7  Generic functions and methods

R programmers will often want to add methods for existing generic functions, and may want to add new generic functions or make existing functions generic. In this chapter we give guidelines for doing so, with examples of the problems caused by not adhering to them.

This chapter only covers the ‘informal’ class system copied from S3, and not with the S4 (formal) methods of package methods.

First, a caveat: a function named gen.``cl will be invoked by the generic gen for class cl, so do not name functions in this style unless they are intended to be methods.

The key function for methods is NextMethod, which dispatches the next method. It is quite typical for a method function to make a few changes to its arguments, dispatch to the next method, receive the results and modify them a little. An example is

t.data.frame <- function(x)
{
    x <- as.matrix(x)
    NextMethod("t")
}

Note that the example above works because there is a next method, the default method, not that a new method is selected when the class is changed.

Any method a programmer writes may be invoked from another method by NextMethod, with the arguments appropriate to the previous method. Further, the programmer cannot predict which method NextMethod will pick (it might be one not yet dreamt of), and the end user calling the generic needs to be able to pass arguments to the next method. For this to work

A method must have all the arguments of the generic, including if the generic does.

It is a grave misunderstanding to think that a method needs only to accept the arguments it needs. The original S version of predict.lm did not have a argument, although predict did. It soon became clear that predict.glm needed an argument dispersion to handle over-dispersion. As predict.lm had neither a dispersion nor a argument, NextMethod could no longer be used. (The legacy, two direct calls to predict.lm, lives on in predict.glm in R, which is based on the workaround for S3 written by Venables & Ripley.)

Further, the user is entitled to use positional matching when calling the generic, and the arguments to a method called by UseMethod are those of the call to the generic. Thus

A method must have arguments in exactly the same order as the generic.

To see the scale of this problem, consider the generic function scale, defined as

scale <- function (x, center = TRUE, scale = TRUE)
    UseMethod("scale")

Suppose an unthinking package writer created methods such as

scale.foo <- function(x, scale = FALSE, ...) { }

Then for x of class "foo" the calls

scale(x, , TRUE)
scale(x, scale = TRUE)

would most likely do different things, to the justifiable consternation of the end user.

To add a further twist, which default is used when a user calls scale(x) in our example? What if

scale.bar <- function(x, center, scale = TRUE) NextMethod("scale")

and x has class c("bar", "foo")? It is the default specified in the method that is used, but the default specified in the generic may be the one the user sees. This leads to the recommendation:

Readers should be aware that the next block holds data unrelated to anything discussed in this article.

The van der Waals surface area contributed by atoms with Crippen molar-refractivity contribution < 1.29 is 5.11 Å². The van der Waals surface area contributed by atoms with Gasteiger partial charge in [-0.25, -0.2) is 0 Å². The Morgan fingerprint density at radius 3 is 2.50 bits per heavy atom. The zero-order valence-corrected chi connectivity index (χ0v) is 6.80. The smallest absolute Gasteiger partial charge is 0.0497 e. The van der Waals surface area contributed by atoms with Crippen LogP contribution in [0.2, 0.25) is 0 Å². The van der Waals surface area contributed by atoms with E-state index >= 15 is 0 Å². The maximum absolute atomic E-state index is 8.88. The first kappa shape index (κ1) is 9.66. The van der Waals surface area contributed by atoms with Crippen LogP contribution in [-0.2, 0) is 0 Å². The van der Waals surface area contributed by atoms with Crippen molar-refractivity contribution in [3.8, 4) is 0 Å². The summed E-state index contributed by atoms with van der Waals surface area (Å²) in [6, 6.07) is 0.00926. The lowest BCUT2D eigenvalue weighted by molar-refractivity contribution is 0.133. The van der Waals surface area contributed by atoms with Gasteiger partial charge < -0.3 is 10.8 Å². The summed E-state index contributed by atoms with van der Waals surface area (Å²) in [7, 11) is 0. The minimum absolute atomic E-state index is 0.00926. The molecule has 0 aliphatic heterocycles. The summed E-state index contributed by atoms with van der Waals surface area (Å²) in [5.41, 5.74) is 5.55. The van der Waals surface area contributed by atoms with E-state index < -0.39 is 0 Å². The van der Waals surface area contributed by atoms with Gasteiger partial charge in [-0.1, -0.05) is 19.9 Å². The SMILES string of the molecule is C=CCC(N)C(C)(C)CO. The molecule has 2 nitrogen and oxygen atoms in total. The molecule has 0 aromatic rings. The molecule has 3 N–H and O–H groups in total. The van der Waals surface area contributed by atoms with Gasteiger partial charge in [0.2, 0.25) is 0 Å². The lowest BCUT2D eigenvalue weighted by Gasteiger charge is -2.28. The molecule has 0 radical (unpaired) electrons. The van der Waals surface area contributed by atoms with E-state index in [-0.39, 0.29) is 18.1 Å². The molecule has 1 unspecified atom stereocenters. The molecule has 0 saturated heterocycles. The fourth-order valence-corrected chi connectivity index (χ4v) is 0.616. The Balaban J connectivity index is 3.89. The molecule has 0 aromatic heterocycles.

If the generic specifies defaults, all methods should use the same defaults.

An easy way to follow these recommendations is to always keep generics simple, e.g.

scale <- function(x, ...) UseMethod("scale")

Only add parameters and defaults to the generic if they make sense in all possible methods implementing it.

7.1 Adding new generics

When creating a new generic function, bear in mind that its argument list will be the maximal set of arguments for methods, including those written elsewhere years later. So choosing a good set of arguments may well be an important design issue, and there need to be good arguments not to include a argument.

If a argument is supplied, some thought should be given to its position in the argument sequence. Arguments which follow must be named in calls to the function, and they must be named in full (partial matching is suppressed after ). Formal arguments before can be partially matched, and so may ‘swallow’ actual arguments intended for . Although it is commonplace to make the argument the last one, that is not always the right choice.

Sometimes package writers want to make generic a function in the base package, and request a change in R. This may be justifiable, but making a function generic with the old definition as the default method does have a small performance cost. It is never necessary, as a package can take over a function in the base package and make it generic by something like

foo <- function(object, ...) UseMethod("foo")
foo.default <- function(object, ...) base::foo(object)

Earlier versions of this manual suggested assigning foo.default <- base::foo. This is not a good idea, as it captures the base function at the time of installation and it might be changed as R is patched or updated.

The same idea can be applied for functions in other packages.